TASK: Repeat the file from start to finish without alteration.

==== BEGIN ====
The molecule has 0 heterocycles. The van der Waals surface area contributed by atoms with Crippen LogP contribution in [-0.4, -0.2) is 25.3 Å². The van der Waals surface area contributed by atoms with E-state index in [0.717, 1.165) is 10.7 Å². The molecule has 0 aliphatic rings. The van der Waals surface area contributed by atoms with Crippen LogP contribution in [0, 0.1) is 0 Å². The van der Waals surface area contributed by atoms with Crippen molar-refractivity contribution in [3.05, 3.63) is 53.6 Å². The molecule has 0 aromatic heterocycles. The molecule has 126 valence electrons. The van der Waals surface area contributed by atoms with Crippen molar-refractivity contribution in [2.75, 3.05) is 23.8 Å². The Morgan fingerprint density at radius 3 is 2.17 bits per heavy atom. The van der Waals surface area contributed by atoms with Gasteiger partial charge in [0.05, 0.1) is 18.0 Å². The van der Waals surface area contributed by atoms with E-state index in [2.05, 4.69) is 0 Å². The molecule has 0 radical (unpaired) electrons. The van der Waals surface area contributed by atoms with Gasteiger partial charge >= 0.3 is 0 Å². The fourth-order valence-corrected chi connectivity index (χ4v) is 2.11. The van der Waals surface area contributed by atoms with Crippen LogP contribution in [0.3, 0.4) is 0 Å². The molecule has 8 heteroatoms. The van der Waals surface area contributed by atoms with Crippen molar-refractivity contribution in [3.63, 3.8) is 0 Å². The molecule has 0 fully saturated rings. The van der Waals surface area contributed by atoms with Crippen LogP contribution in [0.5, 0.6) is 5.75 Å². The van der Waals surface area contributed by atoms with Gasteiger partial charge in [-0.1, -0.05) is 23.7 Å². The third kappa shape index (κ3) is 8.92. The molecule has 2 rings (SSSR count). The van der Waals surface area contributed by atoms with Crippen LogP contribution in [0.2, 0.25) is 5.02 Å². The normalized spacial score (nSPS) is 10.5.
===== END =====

The molecule has 0 heterocycles. The van der Waals surface area contributed by atoms with Crippen LogP contribution in [-0.4, -0.2) is 25.3 Å². The van der Waals surface area contributed by atoms with E-state index in [0.717, 1.165) is 10.7 Å². The molecule has 0 aliphatic rings. The van der Waals surface area contributed by atoms with Crippen LogP contribution in [0, 0.1) is 0 Å². The van der Waals surface area contributed by atoms with Crippen molar-refractivity contribution in [3.05, 3.63) is 53.6 Å². The molecule has 0 aromatic heterocycles. The molecule has 126 valence electrons. The van der Waals surface area contributed by atoms with Crippen molar-refractivity contribution in [2.75, 3.05) is 23.8 Å². The Morgan fingerprint density at radius 3 is 2.17 bits per heavy atom. The van der Waals surface area contributed by atoms with Gasteiger partial charge in [0.05, 0.1) is 18.0 Å². The van der Waals surface area contributed by atoms with E-state index in [2.05, 4.69) is 0 Å². The molecule has 0 radical (unpaired) electrons. The van der Waals surface area contributed by atoms with Gasteiger partial charge >= 0.3 is 0 Å². The fourth-order valence-corrected chi connectivity index (χ4v) is 2.11. The van der Waals surface area contributed by atoms with Crippen LogP contribution in [0.3, 0.4) is 0 Å². The molecule has 8 heteroatoms. The van der Waals surface area contributed by atoms with Crippen molar-refractivity contribution in [3.63, 3.8) is 0 Å². The molecule has 0 fully saturated rings. The van der Waals surface area contributed by atoms with Crippen LogP contribution in [0.5, 0.6) is 5.75 Å². The van der Waals surface area contributed by atoms with Gasteiger partial charge in [-0.1, -0.05) is 23.7 Å². The third kappa shape index (κ3) is 8.92. The molecule has 2 rings (SSSR count). The van der Waals surface area contributed by atoms with Crippen LogP contribution in [0.2, 0.25) is 5.02 Å². The normalized spacial score (nSPS) is 10.5.